In the West, much of the media attention regarding current refugee crises centers on European destination countries like Germany, France, Greece and the U.K. But as Laura Ling reports in today's Seeker Daily report, these countries only take in a tiny fraction of the current wave of refugees fleeing the war-torn Middle East.
The vast majority of refugees wind up in other Middle Eastern countries - three in particular. While hard numbers are hard to come by, Turkey is likely the country with the largest current refugee population. As of June 2016, it's estimated that three million asylum-seekers are currently residing within Turkey's borders. Roughly 90 percent are from Syria, where a brutal civil war is emptying entire cities and regions. But Turkey also takes in refugees from Afghanistan, Iraq, Iran and Somalia.
For several years, Turkey acted as a kind of waystation for those seeking to resettle in European countries - Greece, in particular. But after two years of grim fatalities, as migrants tried to make dangerous crossings by land and sea, the European Union struck a deal with Turkey. Migrants attempting to settle in Greece would be returned to Turkey, and in exchange Turkey would receive a significant package of international aid.
Unfortunately, according to multiple international observers, Turkish officials have failed to provide asylum seekers with adequate aid, and have even shipped many to other war-torn countries.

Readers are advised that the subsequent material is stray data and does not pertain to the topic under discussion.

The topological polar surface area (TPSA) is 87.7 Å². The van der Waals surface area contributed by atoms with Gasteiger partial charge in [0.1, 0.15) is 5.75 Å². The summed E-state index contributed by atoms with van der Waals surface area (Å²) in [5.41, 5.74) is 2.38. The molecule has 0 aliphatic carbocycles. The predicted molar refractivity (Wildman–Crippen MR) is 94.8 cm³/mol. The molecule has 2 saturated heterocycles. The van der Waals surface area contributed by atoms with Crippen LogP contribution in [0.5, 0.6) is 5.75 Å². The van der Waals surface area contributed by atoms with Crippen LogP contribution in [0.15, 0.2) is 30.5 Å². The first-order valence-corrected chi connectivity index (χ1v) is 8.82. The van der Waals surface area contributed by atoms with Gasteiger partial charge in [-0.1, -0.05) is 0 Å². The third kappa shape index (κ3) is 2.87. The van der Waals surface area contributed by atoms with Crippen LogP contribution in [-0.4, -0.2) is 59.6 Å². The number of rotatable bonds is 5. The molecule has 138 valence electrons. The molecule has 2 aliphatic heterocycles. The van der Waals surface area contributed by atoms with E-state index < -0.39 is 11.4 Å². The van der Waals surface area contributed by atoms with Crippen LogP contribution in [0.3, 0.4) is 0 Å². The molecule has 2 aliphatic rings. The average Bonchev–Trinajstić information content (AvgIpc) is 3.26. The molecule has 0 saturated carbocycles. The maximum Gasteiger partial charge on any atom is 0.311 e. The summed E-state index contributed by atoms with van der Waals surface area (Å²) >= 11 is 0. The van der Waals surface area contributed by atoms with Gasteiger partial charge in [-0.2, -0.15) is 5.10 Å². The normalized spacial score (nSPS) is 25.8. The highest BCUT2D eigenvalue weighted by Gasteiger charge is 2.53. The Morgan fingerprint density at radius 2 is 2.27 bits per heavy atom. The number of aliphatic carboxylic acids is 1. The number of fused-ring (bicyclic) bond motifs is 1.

RELATED: Is Turkey An Islamic or Secular Country?
The country of Jordan has also taken in millions of refugees - for generations, actually. More than two million Palestinians have moved to Jordan since the mid-20th century, most of whom settled there after Jordan annexed the West Bank. In recent years, the Syrian civil war has displaced many Palestinian Syrians, making then double refugees. In 2014, Jordan closed its border with Syria and in 2016 Jordan's King Abdullah II announced that his country could no longer provide aid to refugees without further help from the international community.
Pakistan is the third nation on our list, hosting an estimated 1.6 million refugees as of the end of 2015. Most refugees in Pakistan come from neighboring Afghanistan, where many fled from Soviet occupation during the Cold War. In fact, the majority of Afghan refugees in Pakistan and second- or third-generation. In December 2015, Pakistan gave all refugees six months to leave, later extending the deadline another six months.
Laura has more details in her report, or click on over to our related report, What A Syrian Refugee's Dangerous Journey Looks Like.
-- Glenn McDonald
Amnesty International: Tackling the Global Refugee Crisis: from Shrinking to Sharing Responsibility
BBC: The Reverse Exodus of Pakistan's Afghan Refugees
The Washington Post: The E.U. Says Turkey is Safe for Refugees. Here's Why it Might Not Be.